By Alan Duffy
Tottenham’s proposed new Northumberland Park stadium – sanctuary from the poor
A key pledge in Spurs’ original deal with Haringey Council to build a new stadium in Tottenham has been torn up after the both parties agreed to abandon a promise by the club to invest around £16 million in the local community, much of which was badly hit by this year’s riots.
Tottenham have claimed that, in order to fund their new £400 million stadium, they will have to cancel that £16 million fund which was originally put in place to pay for a regeneration package of affordable homes and donations to local schools. Now, after a meeting on Monday night, the Council have agreed to forget the deal and allow Spurs to renege on providing housing for low-paid workers in the area. Spurs will also dodge paying a whopping £13.3 million for improving Tottenham Hale station, with taxpayers stumping up the money instead.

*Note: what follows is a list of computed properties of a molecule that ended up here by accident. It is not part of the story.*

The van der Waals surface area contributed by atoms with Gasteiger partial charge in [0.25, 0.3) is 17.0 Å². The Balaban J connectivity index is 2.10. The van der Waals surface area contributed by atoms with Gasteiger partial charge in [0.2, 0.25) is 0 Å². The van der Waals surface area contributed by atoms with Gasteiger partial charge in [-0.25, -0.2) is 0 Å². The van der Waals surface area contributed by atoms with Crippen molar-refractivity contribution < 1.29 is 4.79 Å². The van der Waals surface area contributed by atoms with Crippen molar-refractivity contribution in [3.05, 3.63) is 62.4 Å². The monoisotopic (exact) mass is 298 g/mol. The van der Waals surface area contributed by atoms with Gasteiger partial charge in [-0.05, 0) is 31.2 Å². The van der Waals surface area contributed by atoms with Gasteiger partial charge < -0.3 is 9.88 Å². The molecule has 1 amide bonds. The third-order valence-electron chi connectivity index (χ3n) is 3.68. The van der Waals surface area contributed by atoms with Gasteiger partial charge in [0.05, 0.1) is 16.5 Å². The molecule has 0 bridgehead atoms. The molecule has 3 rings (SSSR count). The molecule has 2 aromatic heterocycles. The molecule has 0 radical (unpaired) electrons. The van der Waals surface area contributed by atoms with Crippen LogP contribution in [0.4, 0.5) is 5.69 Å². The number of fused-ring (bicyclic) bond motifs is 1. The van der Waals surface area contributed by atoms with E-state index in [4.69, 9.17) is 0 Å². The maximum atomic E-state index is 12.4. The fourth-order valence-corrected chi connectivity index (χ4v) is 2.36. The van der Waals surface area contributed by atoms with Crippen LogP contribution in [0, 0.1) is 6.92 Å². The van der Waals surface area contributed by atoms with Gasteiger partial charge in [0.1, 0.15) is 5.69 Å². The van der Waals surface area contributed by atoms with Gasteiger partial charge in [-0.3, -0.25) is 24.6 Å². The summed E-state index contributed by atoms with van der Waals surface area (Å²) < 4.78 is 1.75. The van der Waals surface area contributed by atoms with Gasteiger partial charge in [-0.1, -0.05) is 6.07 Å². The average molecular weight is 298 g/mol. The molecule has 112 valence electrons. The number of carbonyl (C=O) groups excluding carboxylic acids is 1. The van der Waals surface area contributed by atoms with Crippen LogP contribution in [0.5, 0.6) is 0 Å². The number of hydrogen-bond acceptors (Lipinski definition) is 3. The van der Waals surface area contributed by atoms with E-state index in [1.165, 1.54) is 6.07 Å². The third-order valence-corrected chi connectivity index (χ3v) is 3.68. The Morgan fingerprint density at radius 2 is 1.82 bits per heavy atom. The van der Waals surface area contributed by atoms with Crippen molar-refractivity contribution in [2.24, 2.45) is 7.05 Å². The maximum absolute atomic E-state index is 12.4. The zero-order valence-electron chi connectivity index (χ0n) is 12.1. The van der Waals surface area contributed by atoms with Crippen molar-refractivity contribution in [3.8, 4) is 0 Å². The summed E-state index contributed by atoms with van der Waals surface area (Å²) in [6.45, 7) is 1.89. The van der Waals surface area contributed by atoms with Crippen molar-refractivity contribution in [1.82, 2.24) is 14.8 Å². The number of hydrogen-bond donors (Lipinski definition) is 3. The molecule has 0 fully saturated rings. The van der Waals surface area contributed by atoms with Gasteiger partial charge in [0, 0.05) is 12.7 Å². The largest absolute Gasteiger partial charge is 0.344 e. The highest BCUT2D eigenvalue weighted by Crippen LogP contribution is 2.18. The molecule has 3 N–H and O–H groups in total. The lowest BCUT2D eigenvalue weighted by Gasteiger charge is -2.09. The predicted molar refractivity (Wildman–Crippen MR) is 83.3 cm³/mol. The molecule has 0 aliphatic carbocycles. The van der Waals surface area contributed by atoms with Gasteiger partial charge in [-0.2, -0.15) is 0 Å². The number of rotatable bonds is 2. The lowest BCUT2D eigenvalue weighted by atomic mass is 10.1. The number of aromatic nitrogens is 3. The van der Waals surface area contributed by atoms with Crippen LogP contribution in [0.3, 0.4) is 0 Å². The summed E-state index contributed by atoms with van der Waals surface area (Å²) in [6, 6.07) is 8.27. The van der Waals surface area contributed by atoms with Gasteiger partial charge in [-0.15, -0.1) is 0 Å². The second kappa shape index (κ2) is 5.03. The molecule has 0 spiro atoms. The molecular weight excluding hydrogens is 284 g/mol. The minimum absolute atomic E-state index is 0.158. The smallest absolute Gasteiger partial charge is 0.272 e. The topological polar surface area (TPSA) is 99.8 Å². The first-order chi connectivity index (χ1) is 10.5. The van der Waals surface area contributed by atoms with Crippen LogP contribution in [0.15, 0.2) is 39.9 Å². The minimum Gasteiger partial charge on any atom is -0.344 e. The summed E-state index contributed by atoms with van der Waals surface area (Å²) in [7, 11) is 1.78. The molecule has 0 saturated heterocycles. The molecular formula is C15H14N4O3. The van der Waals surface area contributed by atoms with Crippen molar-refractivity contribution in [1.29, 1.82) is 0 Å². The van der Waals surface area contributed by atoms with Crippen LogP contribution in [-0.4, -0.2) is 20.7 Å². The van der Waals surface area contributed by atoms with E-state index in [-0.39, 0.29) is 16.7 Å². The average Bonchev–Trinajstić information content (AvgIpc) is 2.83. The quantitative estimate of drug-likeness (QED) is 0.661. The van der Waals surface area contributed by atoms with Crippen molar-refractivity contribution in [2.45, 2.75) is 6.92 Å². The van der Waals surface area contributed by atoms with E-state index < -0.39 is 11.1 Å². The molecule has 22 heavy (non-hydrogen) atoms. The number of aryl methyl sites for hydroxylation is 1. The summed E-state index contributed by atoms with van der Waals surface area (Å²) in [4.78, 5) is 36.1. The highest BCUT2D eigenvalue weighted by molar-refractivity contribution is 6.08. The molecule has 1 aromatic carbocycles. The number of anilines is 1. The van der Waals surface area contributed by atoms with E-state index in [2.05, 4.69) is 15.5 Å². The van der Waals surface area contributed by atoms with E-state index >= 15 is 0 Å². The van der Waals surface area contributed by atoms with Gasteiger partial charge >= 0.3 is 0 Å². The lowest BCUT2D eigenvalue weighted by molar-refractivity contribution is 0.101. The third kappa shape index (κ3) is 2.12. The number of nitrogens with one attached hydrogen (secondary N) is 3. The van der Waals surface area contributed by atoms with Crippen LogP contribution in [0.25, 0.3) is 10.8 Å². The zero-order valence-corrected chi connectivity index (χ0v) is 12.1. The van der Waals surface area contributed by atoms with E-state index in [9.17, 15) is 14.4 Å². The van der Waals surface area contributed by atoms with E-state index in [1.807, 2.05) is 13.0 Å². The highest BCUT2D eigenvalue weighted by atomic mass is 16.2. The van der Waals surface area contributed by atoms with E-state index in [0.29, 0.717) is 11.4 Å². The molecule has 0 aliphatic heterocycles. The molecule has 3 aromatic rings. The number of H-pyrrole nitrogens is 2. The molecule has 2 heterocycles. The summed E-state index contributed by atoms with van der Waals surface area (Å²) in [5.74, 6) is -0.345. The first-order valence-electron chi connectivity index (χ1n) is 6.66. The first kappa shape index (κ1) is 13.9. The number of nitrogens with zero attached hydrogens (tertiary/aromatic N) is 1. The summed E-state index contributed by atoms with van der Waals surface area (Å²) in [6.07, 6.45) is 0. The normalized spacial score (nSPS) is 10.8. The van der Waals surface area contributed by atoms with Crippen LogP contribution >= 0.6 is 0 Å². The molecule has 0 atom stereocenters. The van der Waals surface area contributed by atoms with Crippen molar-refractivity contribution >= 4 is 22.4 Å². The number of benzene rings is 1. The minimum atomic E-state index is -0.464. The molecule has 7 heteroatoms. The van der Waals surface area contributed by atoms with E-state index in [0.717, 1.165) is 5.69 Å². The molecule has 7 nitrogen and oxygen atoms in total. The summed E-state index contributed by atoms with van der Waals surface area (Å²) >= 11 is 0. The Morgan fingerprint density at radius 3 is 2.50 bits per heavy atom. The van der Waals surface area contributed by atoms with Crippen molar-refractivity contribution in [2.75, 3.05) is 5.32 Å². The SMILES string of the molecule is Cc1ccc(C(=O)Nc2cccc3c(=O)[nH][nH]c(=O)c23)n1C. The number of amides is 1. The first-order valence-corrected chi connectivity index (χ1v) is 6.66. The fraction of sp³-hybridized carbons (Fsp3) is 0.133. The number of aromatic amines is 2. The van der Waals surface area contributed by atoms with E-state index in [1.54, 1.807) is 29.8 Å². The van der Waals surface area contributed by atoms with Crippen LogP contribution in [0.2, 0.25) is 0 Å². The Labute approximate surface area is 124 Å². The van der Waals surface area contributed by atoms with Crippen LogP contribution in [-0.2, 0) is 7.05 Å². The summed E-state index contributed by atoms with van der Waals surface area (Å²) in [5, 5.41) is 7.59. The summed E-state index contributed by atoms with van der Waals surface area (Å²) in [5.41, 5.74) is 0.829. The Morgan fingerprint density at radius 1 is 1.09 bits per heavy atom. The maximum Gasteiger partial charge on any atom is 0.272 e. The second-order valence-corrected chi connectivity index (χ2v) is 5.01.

Local Liberal Democrat councillor, Richard Wilson, said:
“(The money) was being used to prop up a commercial development. The council seems to have failed to get a good deal for residents.”
However, Tottenham’s project director, Paul Phillips, hit back, saying:
“All major regeneration projects require a level of public sector support, especially in areas with such high levels of deprivation and need.”
Surely, despite the massive costs, providing at least some social housing in such a deprived area should have been a deal-breaking part of any project in the area?